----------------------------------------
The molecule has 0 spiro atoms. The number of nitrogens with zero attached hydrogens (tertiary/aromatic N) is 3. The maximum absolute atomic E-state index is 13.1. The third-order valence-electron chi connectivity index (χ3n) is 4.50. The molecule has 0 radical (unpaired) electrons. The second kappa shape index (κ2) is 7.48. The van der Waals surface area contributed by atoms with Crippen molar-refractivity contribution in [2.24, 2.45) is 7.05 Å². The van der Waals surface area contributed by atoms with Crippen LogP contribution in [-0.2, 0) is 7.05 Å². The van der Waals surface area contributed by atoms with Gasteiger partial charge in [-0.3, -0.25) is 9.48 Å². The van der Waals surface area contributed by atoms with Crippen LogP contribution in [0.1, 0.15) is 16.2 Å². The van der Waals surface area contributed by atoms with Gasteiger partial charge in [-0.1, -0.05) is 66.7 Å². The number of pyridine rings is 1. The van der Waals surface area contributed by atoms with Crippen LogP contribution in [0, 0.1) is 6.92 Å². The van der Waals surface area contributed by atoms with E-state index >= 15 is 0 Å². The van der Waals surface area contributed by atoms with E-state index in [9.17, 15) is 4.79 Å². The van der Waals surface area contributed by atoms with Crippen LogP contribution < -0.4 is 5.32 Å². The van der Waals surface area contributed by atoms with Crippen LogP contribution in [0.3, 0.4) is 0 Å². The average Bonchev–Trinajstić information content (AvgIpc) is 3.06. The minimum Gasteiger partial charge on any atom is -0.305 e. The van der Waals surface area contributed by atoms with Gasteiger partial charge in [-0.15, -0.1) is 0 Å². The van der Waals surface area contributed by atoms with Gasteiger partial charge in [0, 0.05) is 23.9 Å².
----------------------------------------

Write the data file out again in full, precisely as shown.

The molecule has 0 spiro atoms. The number of nitrogens with zero attached hydrogens (tertiary/aromatic N) is 3. The maximum absolute atomic E-state index is 13.1. The third-order valence-electron chi connectivity index (χ3n) is 4.50. The molecule has 0 radical (unpaired) electrons. The second kappa shape index (κ2) is 7.48. The van der Waals surface area contributed by atoms with Crippen molar-refractivity contribution in [2.24, 2.45) is 7.05 Å². The van der Waals surface area contributed by atoms with Crippen LogP contribution in [-0.2, 0) is 7.05 Å². The van der Waals surface area contributed by atoms with Gasteiger partial charge in [-0.3, -0.25) is 9.48 Å². The van der Waals surface area contributed by atoms with Crippen LogP contribution in [0.1, 0.15) is 16.2 Å². The van der Waals surface area contributed by atoms with Gasteiger partial charge in [-0.1, -0.05) is 66.7 Å². The number of pyridine rings is 1. The van der Waals surface area contributed by atoms with Crippen LogP contribution in [0, 0.1) is 6.92 Å². The van der Waals surface area contributed by atoms with E-state index >= 15 is 0 Å². The van der Waals surface area contributed by atoms with E-state index in [9.17, 15) is 4.79 Å². The van der Waals surface area contributed by atoms with Crippen LogP contribution < -0.4 is 5.32 Å². The van der Waals surface area contributed by atoms with Crippen LogP contribution in [0.3, 0.4) is 0 Å². The average Bonchev–Trinajstić information content (AvgIpc) is 3.06. The minimum Gasteiger partial charge on any atom is -0.305 e. The van der Waals surface area contributed by atoms with Gasteiger partial charge in [-0.15, -0.1) is 0 Å². The van der Waals surface area contributed by atoms with Gasteiger partial charge in [0, 0.05) is 23.9 Å².